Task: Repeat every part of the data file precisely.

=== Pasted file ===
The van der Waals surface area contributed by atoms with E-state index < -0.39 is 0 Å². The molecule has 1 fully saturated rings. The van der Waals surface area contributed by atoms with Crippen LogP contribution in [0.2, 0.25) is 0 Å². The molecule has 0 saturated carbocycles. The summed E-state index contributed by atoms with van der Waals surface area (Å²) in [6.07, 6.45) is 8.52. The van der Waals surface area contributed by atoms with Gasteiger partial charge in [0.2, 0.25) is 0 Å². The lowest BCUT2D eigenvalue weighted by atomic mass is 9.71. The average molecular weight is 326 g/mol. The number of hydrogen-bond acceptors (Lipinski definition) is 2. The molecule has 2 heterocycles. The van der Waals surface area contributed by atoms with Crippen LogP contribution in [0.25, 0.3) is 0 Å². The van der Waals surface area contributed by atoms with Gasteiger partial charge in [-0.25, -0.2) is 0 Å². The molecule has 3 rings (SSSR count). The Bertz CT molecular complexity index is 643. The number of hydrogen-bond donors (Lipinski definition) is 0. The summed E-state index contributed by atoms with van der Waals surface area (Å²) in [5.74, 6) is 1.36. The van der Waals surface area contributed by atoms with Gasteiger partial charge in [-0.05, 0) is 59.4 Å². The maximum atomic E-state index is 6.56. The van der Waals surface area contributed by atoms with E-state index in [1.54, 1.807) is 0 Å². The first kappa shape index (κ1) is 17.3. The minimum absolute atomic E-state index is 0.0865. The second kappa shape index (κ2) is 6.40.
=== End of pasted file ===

The van der Waals surface area contributed by atoms with E-state index < -0.39 is 0 Å². The molecule has 1 fully saturated rings. The van der Waals surface area contributed by atoms with Crippen LogP contribution in [0.2, 0.25) is 0 Å². The molecule has 0 saturated carbocycles. The summed E-state index contributed by atoms with van der Waals surface area (Å²) in [6.07, 6.45) is 8.52. The van der Waals surface area contributed by atoms with Gasteiger partial charge in [0.2, 0.25) is 0 Å². The lowest BCUT2D eigenvalue weighted by atomic mass is 9.71. The average molecular weight is 326 g/mol. The number of hydrogen-bond acceptors (Lipinski definition) is 2. The molecule has 2 heterocycles. The van der Waals surface area contributed by atoms with Crippen LogP contribution in [0.25, 0.3) is 0 Å². The van der Waals surface area contributed by atoms with Gasteiger partial charge in [-0.25, -0.2) is 0 Å². The molecule has 3 rings (SSSR count). The Bertz CT molecular complexity index is 643. The number of hydrogen-bond donors (Lipinski definition) is 0. The summed E-state index contributed by atoms with van der Waals surface area (Å²) in [5.74, 6) is 1.36. The van der Waals surface area contributed by atoms with Gasteiger partial charge in [-0.05, 0) is 59.4 Å². The maximum atomic E-state index is 6.56. The van der Waals surface area contributed by atoms with E-state index in [1.54, 1.807) is 0 Å². The first kappa shape index (κ1) is 17.3. The minimum absolute atomic E-state index is 0.0865. The second kappa shape index (κ2) is 6.40.